38.       The Court should therefore grant Dr. Bennett injunctive relief prohibiting the Board from pursuing any disciplinary action against him relating to the “Patient A” complaint, finding that such disciplinary action constitutes an unlawful suppression of Dr. Bennett’s free speech rights under the Federal and State Constitutions.

            39.       The Court should further award Dr. Bennett his reasonable attorneys’ fees incurred in connection with seeking this Court’s protection from the State’s unconstitutional actions in accordance with 42 U.S.C. §1988.

VI.       Prayer For Injunctive Relief Pursuant To 42 U.S.C. §1983 And State Law To Enjoin The Board of Medicine From Proceeding With Disciplinary Action Against Dr. Bennett Relating To The “Patient A” Complaint Because Such Disciplinary Action Violates Dr. Bennett’s Due Process Rights Under The State and Federal Constitutions

 

            40.       The Board proposes to discipline Dr. Bennett for violations of RSA 329:17, VI(c) and (d) for Dr. Bennett’s alleged comment to “Patient A.”  The Board further proposes to discipline Dr. Bennett for this comment under Med 501.02 (h), requiring licensees to adhere to the AMA Principles of Medical Ethics.  Notably, the AMA itself declares that the principles “are not laws.”  Exhibit H.

            41.       Under the State and Federal Constitutions, “‘[a] statute can be impermissibly vague for either of two independent reasons.  First, if it fails to provide people of ordinary intelligence a reasonable opportunity to understand what conduct it prohibits.  Second, if it authorizes or even encourages arbitrary and discriminatory enforcement.’”  State v. Porelle, 149 N.H. 420, 423 (2003) (quoting Hill v. Colorado, 530 U.S. 703, 732 (2000)).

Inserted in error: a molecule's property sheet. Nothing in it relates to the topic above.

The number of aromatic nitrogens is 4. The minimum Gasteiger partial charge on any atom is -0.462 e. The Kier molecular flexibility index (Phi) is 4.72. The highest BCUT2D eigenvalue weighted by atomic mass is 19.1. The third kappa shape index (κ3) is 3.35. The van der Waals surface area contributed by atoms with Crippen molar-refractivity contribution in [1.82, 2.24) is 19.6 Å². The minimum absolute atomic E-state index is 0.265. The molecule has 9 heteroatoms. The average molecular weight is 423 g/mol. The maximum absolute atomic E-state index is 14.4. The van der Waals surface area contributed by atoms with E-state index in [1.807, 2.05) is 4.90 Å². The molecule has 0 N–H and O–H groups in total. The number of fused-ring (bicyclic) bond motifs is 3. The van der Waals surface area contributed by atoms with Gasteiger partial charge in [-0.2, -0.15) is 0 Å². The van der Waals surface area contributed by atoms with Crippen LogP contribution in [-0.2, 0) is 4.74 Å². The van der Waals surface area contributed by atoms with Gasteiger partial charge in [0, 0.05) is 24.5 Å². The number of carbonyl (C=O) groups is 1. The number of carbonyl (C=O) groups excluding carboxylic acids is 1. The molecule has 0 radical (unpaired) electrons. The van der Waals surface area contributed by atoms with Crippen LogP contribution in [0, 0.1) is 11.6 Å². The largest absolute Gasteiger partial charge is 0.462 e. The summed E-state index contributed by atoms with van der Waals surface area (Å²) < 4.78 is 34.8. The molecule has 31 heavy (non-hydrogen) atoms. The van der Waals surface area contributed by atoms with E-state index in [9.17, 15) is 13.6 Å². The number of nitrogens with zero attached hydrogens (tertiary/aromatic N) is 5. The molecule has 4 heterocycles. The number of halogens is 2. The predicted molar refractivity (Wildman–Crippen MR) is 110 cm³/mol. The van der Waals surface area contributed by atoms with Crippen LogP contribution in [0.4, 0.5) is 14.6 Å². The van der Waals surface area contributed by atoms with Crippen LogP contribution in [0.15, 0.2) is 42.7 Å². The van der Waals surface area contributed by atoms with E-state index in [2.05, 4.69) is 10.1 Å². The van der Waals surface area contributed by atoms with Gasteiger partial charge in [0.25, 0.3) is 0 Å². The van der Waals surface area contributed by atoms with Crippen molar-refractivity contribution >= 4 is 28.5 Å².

42.       RSA 329:17, VI (c) and (d), and Med 502.02 (h), are impermissibly vague as applied to Dr. Bennett for both of the reasons cited in Porelle.

            43.       First, both the statutes and the regulation fail to apprise a person of ordinary intelligence that a mere comment that some people might find offensive could give rise to a statutory or regulatory violation for “unprofessional conduct,” leading to possible license suspension or revocation.

            44.       Second, the statutes and the regulation, if applied to speech, authorize and encourage arbitrary and discriminatory enforcement.  The Board has never adopted any regulations to clarify what would constitute “unprofessional” speechSee DeWees v. N.H. Bd. of Pharmacy, 130 N.H. 396, 403, 406 (1988) (The Court acknowledged that the term “unprofessional conduct” was “difficult to define” and recommended that the Board of Pharmacy promulgate regulations defining “unprofessional conduct” to avoid future appeals claiming “unconstitutional vagueness.”).  Without any such regulations defining “unprofessional speech,” the Board has impermissibly broad discretion to determine—arbitrarily—the speech that is “unprofessional” and the speech that is acceptable.  Moreover, the Board may then arbitrarily and discriminatorily decide to discipline certain doctors for supposedly “unprofessional speech,” while refraining from disciplining others, depending on the “political correctness” quotient of the Board members.

            45.       RSA 329:17, VI (c) and (d) and Med 501.02(h) are, therefore, impermissibly vague as applied to Dr. Bennett’s alleged speech to “Patient A” because:  (a) neither the statutes nor the regulation apprise a person of ordinary intelligence that a mere comment that some might find offensive could trigger a violation leading to disciplinary action; and (b) the statutes and regulation if applied to speech encourage arbitrary and discriminatory enforcement, due to the absence of any regulations defining “unprofessional speech.”

            46.       The Court should therefore find RSA 329:17, VI (c) and (d) and Med 502.02 (h) unconstitutionally vague as applied to speech and should enjoin the Board from proceeding with any further disciplinary action against Dr. Bennett arising from his alleged comments to “Patient A.”